Huntington’s Disease diagnoses can be an isolating experience families – but a group of Moray campaigners have been trying to reverse that by reaching out themselves to provide support.
The incurable genetic condition is passed down through countless generations with children having a 50% chance of inheriting it from parents.
Northern Scotland is now believed to be a global hotspot for the neurological disease, which predominantly affects movements, with recent Aberdeen University research identifying it is five times more common there than the worldwide average.
The gradual loss of being able to talk, walk and perform otherwise simple tasks can lead to households becoming more withdrawn – with loved ones often having to assume caring responsibilities.
Four years ago a group of Huntington’s Disease families in Moray came together to support each other through some of their darkest moments.
And they believe the benefits are what no medical professional is capable of offering.
‘When families are diagnosed with Huntington’s, they don’t know where to go’
The group of Huntington’s Disease families in Moray came together in 2018 amid concerns about a lack of specialist support in the area.
However, quickly it became a forum of solidarity to provide strength to families facing the prospect of generations facing the save life-long struggle.
Jock Anderson, who lives in Hopeman, lost his first wife Maureen to the illness with two of his three daughters also being diagnosed.
He said: “One of the biggest problems is it affects everyone in that family. You have the person who is diagnosed but then there are four, five, six people who are also affected or could also be diagnosed – it multiplies very quickly, so quickly.
“Somewhere down the line everyone in that family is going to need help.
“Folk are often being cared for in their own home, so it’s very claustrophobic, people need to get out and speak to others.”
Jock Savage’s lost his wife Margaret to the illness two years ago with his son Derek recently being diagnosed.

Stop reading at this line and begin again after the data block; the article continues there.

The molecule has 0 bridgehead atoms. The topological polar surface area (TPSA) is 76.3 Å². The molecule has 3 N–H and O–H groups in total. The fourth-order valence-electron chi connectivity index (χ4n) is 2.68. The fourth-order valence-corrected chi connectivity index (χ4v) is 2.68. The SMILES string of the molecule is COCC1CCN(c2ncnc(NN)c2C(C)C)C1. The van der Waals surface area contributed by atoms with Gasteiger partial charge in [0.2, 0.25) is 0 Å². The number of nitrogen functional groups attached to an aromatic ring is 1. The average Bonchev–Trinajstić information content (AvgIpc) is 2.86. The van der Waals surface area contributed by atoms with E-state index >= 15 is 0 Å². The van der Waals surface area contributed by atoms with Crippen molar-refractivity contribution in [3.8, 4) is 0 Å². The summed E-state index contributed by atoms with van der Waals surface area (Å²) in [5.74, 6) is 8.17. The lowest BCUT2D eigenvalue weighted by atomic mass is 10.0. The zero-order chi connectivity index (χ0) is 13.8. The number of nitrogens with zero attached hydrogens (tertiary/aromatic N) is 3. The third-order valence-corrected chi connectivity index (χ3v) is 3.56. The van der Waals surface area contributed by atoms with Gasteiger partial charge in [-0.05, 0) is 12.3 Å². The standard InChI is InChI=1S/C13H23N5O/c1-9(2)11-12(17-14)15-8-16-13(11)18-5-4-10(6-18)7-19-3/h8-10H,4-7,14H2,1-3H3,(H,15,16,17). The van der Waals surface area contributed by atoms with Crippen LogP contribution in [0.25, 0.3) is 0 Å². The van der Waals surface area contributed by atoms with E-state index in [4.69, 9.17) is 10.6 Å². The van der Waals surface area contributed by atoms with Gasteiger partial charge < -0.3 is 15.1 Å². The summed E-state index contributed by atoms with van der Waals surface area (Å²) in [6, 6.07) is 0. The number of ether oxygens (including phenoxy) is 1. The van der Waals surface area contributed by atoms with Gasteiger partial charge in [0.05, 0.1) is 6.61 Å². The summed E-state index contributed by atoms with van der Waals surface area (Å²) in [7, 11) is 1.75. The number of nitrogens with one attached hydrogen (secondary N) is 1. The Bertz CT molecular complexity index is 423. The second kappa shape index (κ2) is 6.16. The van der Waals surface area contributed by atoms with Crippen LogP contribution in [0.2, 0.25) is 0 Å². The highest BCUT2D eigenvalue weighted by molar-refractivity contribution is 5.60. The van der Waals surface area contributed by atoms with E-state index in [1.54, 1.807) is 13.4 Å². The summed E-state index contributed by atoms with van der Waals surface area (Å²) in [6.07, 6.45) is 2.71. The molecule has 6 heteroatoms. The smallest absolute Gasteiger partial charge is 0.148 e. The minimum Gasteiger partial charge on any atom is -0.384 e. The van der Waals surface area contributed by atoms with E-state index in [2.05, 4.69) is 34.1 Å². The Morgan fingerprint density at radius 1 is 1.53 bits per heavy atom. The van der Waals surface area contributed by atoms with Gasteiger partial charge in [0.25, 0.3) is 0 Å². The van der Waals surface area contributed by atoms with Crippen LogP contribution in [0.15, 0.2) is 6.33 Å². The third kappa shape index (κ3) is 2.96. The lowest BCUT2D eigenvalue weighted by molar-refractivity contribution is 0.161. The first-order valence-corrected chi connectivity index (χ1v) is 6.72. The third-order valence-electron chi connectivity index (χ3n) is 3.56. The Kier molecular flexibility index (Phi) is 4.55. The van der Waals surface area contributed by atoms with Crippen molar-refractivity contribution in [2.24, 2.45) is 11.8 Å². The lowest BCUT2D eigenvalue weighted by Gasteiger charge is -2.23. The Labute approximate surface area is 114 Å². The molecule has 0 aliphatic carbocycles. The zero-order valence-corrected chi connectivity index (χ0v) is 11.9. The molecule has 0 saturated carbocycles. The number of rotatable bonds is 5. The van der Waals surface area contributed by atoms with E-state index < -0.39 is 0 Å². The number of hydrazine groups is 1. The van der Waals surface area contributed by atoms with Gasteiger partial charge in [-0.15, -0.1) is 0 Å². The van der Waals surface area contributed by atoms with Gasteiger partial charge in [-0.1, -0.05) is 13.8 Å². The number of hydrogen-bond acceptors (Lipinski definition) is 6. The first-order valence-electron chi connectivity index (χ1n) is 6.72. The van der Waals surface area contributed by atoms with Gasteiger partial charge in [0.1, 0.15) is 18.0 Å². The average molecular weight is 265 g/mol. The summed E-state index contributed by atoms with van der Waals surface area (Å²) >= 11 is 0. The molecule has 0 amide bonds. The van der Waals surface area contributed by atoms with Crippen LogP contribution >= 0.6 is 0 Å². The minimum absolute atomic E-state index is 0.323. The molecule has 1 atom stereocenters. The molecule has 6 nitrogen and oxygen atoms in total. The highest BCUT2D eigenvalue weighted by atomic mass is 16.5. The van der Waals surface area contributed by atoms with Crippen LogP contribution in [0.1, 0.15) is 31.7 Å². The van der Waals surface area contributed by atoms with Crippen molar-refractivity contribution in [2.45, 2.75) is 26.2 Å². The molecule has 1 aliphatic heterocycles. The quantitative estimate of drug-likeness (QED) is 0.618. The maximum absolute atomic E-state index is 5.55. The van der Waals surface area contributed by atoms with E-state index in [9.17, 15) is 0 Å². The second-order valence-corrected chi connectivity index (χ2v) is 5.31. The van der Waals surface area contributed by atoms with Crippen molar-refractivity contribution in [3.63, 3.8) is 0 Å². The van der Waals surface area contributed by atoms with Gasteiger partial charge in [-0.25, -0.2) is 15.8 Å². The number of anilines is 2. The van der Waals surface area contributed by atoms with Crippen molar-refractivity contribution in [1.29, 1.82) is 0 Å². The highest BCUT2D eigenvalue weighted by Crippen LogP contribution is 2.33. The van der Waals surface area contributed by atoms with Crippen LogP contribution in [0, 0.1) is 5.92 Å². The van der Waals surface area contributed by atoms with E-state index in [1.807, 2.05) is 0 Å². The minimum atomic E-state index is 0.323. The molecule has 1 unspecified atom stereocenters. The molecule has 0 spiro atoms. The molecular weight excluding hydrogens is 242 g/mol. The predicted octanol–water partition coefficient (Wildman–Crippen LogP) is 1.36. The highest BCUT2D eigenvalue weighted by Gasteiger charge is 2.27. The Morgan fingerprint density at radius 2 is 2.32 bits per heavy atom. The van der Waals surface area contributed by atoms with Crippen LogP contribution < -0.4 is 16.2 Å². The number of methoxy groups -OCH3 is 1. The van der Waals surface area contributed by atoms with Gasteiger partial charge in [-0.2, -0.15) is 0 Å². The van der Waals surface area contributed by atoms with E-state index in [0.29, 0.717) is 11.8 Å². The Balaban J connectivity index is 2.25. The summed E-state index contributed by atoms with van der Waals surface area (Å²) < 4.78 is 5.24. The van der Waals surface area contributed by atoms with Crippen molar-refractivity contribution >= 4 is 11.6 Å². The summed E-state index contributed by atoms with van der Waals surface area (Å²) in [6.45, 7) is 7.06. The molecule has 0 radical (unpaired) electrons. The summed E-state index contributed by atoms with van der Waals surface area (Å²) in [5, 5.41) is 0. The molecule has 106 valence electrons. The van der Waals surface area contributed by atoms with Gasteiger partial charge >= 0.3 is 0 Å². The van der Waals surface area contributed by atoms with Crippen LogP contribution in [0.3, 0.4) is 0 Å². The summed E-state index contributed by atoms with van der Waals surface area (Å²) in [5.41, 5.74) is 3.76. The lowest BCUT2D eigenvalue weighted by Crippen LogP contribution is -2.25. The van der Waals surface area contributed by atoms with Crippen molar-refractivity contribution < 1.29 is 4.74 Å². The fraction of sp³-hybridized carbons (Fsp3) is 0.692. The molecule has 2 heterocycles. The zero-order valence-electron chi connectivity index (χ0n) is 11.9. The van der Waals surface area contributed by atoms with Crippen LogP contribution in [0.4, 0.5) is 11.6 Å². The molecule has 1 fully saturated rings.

The Lhanbryde resident said: “When our family was diagnosed there was nowhere we could go, nobody to talk to.
“When we started to talk to others we found we could relate to each other.”
‘We knew what each other was going through’
Retired whisky worker Brian Watt, who lives in Hopeman, was diagnosed with Huntington’s in 2016 after a fall.
Since then, the grandfather has encountered difficulties speaking to medical professionals about the condition.
However, pressure from the Huntington’s Disease group in Moray has helped secure the support of a dedicated specialist in the region.
Mr Watt said: “It’s difficult to see the same GP each time now, and I’ve noticed you spend half the appointment time explaining what HD (Huntington’s Disease) is.
“So, it’s difficult to have an understanding of something when the awareness isn’t even there.”
The Huntington’s Disease support group in Moray, is now preparing to resume holding quarterly meetings among members – sessions that are used to share experiences, talk about problems, pass on tips and build friendships.
Meanwhile, specialist nurse Huntington’s nurse Shirley Catto holds monthly drop-in sessions to provide medical advice about the condition.
Mr Anderson said: “When we get together you don’t need to explain things, because we all know what each other is going through.
“It’s a great feeling to speak to someone without that need to explain everything, it’s different from what a medical professional or a counsellor might give you.
“It’s friendship and family too, and it’s that solidarity that gives us hope.
No hesitation signing up for search to find ‘lifeline’ Huntington’s Disease cure
Huntington’s Disease remains incurable with about one in 5,000 people in Scotland having the illness.
About 1,100 have been diagnosed with up to an estimated 6,000 others at risk of inheriting it from parents – with the north and north-east believed to be a “hot spot”.
Symptoms generally develop slowly with them ordinarily starting between 30 and 50 years old – but can be much earlier or later.
Gradually the signs, which include involuntary movements, personality changes, problems speaking and swallowing and difficulty concentrating, get worse with the disease usually fatal after 20 years.
In the later stages, people require round-the-clock supervision in care homes.
Despite several clinical trials, no cure has been found for the condition.
However, Mr Watt, has been selected to be one of six Scots in a global trial of 486 people.
The 18-month Proof-HD trial requires participants to take two tablets twice a day while visiting researchers at Aberdeen University for regular cognitive tests to assess its impact.
Mr Watt said: “I got told I fit the criteria, in terms of my age and disease progression, so I jumped at the opportunity.
“It’s not going to help me. I’m 66, and I’ve had a good life, but it would really be a lifeline for the next generation.”
The next meeting of the Huntington’s Disease support group in Moray will take place on Wednesday, January 26 at 7pm at a venue to be confirmed. Details will be made available on the group’s dedicated Facebook page.